Sunday, August 19, 2012

SharePoint 2010: Split SiteCollections and ContentDB (Part 2)

So... here's a little script I wrote, maybe this will help you with splitting your SiteCollection & ContentDB. I think if you're using my last blog, you will get the code.
If you do have trouble understanding it or if you're having any questions, please feel free to comment below, I will get back at you.

Tuesday, August 7, 2012

SharePoint 2010: Split SiteCollections and ContentDB

Today, I want to write about a little problem I had. Let's say your ContentDB is getting really huge, like 150GB+,  and you need to split it, but you are only using one SiteCollection. What will you do?

Split your damn SiteCollection!
Of course SharePoint 2010 will work with a 200GB+ ContentDB. Even 4TB are possible, but their no fun when you're trying to back up that stuff. You will need a really great SharePointArchitect to keep that under control. Why would you like to do that? There's no reason. So just split your SiteCollection.

But how?
First step on this maybe-rocky-road: Make up your mind. Think about how big your pages are and how do you want to split your SiteCollection. Maybe your SiteCollection is already logically splitted by a navigation panel or whatever. Usually you have different categories which will create your navigation. Using this is usually a really good start. Check your sites, maybe some of them are already huge, like 25 -50gb or even more. For those pages I would recommend an own ContentDB.

Create new ContentDBs!
Let's assume we now know in which categories we want to split our SiteCollection. Now we need to head over to the Central Administration. Click at "Application Management" and choose "Manage content databases".

Here you can create your new content database. Think about the database name and choose a smart one. You don't want to have hundreds of "WSS_Content_XX" databases.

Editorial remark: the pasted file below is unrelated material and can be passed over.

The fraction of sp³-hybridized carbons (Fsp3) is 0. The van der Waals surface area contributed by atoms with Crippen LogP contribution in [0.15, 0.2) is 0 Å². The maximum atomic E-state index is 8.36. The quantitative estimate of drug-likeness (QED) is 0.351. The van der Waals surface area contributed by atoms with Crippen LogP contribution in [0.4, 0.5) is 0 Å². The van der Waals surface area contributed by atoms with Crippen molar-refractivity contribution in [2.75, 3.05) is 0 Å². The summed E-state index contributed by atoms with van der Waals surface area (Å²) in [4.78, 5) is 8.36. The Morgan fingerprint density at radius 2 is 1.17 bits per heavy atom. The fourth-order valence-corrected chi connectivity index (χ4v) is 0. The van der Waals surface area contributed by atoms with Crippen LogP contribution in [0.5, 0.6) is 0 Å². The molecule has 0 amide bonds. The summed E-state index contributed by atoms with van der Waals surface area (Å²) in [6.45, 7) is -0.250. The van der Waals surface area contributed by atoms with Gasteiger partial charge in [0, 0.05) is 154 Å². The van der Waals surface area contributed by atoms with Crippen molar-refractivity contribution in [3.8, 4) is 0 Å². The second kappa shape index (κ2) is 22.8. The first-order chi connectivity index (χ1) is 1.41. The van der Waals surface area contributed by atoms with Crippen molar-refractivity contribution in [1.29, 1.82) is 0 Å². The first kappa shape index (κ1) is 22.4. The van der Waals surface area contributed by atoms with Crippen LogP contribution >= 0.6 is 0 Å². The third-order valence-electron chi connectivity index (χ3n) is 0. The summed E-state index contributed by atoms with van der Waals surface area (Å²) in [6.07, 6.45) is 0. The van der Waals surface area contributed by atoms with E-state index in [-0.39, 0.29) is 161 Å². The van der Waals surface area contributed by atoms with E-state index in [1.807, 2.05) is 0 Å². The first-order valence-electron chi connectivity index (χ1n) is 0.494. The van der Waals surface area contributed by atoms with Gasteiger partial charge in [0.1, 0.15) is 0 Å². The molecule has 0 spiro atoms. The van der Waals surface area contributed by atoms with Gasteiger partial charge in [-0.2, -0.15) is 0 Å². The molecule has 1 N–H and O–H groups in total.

Create a new SiteCollection!
Again we do this in our Central Administration. And again you will find this option under "Application Management".
Again choose a smart name.

Export your Site. Please.
There are a couple of ways to do this. Of course you can copy all your files by hand. That's one of the ways I don't like. So we just take the easiest way: Export-SPWeb. Just run this command in your PowerShell-Tool.
Export-SPWeb -Identity WEB -Path SAVE -IncludeUserSecurity -IncludeVersions all -NoFileCompression -Force
WEB = This is the identity of the web / site / list / item you want to export
SAVE = This is where you want to save your back up
-IncludeUserSecurity = Include Usergroups and Site Permissions
-IncludeVersions all = Include all Versions of your site, list, or document library
-NoFileCompression = Decide if the back up file is compressed or not. If you choose not to, you will get a folder and of course the size is bigger than the compressed version.

Import me baby!
This can get a bit troubling at times, depending on your farm. If you have some special features activated, you need to do the same on the new target site. Also if you are using a different theme, you have to choose this first. If you have some features, you can script the activation too.
Enable-SPFeature -Identity GUID -Url TARGETSITE
 Now we can import our back up.
Import-SPWeb -Identity TARGETSITE -Path SAVE -Force -NoFileCompression
TARGETSITE = This is the Site, where you want to import your backup
SAVE = This is where you saved your backup

Split your Database!
Maybe you remember that you created a new ContentDB at the beginning. Now it's time to use it. We will move our SiteCollection via PowerShell to it's new home!
Move-SPSite SITE -DestinationDatabase CONTENTDB
 SITE = The site you want to move.
CONTENTDB = your destination database
Make sure that the ContentDB is on the same server!

And that's it! Now you have a couple of SiteCollections instead of one huge and you can move them to different ContentDBs. Not that hard, right?

Well, I had some problems which I will address (including an example-script) in my next post, so stay tuned for more information on export, import, moving and those little funny workflows and templates.